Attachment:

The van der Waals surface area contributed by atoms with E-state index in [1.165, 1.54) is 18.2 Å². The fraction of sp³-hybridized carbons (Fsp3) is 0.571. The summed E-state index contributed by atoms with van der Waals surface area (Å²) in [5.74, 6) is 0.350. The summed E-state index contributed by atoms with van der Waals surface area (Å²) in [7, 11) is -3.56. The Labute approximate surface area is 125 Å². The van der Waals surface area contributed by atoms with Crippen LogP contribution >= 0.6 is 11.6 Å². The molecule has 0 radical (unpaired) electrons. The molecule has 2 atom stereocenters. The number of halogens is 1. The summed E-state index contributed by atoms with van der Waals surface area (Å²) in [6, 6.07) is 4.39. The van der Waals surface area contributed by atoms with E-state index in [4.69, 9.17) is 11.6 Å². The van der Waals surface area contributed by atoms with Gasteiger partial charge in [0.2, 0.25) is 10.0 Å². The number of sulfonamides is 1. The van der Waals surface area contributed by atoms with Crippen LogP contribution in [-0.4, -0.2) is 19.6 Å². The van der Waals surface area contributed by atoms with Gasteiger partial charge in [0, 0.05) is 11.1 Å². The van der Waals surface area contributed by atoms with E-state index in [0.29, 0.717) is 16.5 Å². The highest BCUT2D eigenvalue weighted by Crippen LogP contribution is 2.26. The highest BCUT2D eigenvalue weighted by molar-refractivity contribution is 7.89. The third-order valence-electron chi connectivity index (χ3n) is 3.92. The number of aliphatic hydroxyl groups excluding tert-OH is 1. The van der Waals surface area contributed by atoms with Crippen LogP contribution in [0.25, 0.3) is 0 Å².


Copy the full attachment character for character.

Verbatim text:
The van der Waals surface area contributed by atoms with E-state index in [1.165, 1.54) is 18.2 Å². The fraction of sp³-hybridized carbons (Fsp3) is 0.571. The summed E-state index contributed by atoms with van der Waals surface area (Å²) in [5.74, 6) is 0.350. The summed E-state index contributed by atoms with van der Waals surface area (Å²) in [7, 11) is -3.56. The Labute approximate surface area is 125 Å². The van der Waals surface area contributed by atoms with Crippen LogP contribution >= 0.6 is 11.6 Å². The molecule has 0 radical (unpaired) electrons. The molecule has 2 atom stereocenters. The number of halogens is 1. The summed E-state index contributed by atoms with van der Waals surface area (Å²) in [6, 6.07) is 4.39. The van der Waals surface area contributed by atoms with E-state index in [4.69, 9.17) is 11.6 Å². The van der Waals surface area contributed by atoms with Gasteiger partial charge in [0.2, 0.25) is 10.0 Å². The number of sulfonamides is 1. The van der Waals surface area contributed by atoms with Crippen LogP contribution in [-0.4, -0.2) is 19.6 Å². The van der Waals surface area contributed by atoms with Gasteiger partial charge in [0, 0.05) is 11.1 Å². The van der Waals surface area contributed by atoms with E-state index in [0.29, 0.717) is 16.5 Å². The highest BCUT2D eigenvalue weighted by Crippen LogP contribution is 2.26. The highest BCUT2D eigenvalue weighted by molar-refractivity contribution is 7.89. The third-order valence-electron chi connectivity index (χ3n) is 3.92. The number of aliphatic hydroxyl groups excluding tert-OH is 1. The van der Waals surface area contributed by atoms with Crippen LogP contribution in [0.25, 0.3) is 0 Å².